“What he said as a hologram was great,” added Hannah, who did not want her full last name to be used in this story. “It’s just unfortunate that it wasn’t him in person.”
To be fair, Vaynerchuk — known to the more than 600,000 people who subscribe to his DailyVee and #AskGaryVee YouTube videos as Gary Vee — probably had little to do with how his appearance had been promoted by the event company, Success Resources. “I’m always trying new things and this was a fun experiment,” stated Vaynerchuk in an emailed statement. “I am collecting feedback, which has been pretty good, but yes, I want it clearer in all promos that I am in hologram form.”
McCollum decided to ditch the Achievers Congress when she found out about the Vayner-gram and left before his virtual image took the stage. “Time is money,” said the longtime real estate broker.
She and her husband had left Vancouver, Washington around 7:00 that morning to attend. She’d looked forward to seeing Vaynerchuk speak. She’d hoped to improve her business, her lifestyle, her outlook, she said.
They’d been ushered in by women pushing Mary Kay sales opportunities. They’d sat through a stage presentation by the virtually unknown Wayne Gray, a house-flipper with zero online presence and a too-good-to-be-true promise about passive income generation who’d convinced hundreds of people to crowd the stage and give him their credit card information to pay for future seminar.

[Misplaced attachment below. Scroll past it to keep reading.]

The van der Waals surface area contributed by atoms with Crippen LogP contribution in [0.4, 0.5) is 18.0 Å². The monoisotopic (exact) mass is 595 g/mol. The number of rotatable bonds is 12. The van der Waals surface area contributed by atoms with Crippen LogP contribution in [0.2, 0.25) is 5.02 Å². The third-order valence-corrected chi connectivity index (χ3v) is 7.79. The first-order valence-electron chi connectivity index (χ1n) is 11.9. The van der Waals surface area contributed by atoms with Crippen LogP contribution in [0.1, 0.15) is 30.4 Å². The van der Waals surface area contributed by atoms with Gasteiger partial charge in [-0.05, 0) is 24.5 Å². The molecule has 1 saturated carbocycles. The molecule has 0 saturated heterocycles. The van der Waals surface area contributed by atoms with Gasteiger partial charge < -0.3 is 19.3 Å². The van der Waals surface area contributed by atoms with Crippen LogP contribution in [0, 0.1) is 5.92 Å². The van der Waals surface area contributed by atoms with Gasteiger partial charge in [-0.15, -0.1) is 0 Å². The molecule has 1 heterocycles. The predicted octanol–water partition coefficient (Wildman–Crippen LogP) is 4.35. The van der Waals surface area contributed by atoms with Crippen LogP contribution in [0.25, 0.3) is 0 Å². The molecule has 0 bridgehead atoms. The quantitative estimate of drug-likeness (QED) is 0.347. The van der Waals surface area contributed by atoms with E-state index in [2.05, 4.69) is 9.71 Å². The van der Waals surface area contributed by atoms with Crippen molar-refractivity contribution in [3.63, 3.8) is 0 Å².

And to make matters worse, the proceedings had been interrupted by the appearance of the fire marshal who showed up because there weren’t enough chairs in the exhibit hall room to accommodate the seemingly over-capacity crowd, despite the fact they’d all paid for seats.
Devin Von D bought her $153.49 ticket the day prior.
“We oversold the event,” the will-call guy told her, handing her a piece of paper with a number to call for a refund. She’d learned about the National Achievers Congress after noticing that a fellow seller of skincare products from Rodan and Fields — a multi-level marketing firm that pays consultants a commission for their own sales and those of the people they recruit — had posted about Robbins.
“That’s actually why I bought the ticket,” Von D recalled around two weeks after the event. The other Rodan and Fields saleswoman and the network of sellers she leads had just hit $125,000 in revenue, qualifying her for a Lexus. Maybe Von D could learn something from Robbins, she thought.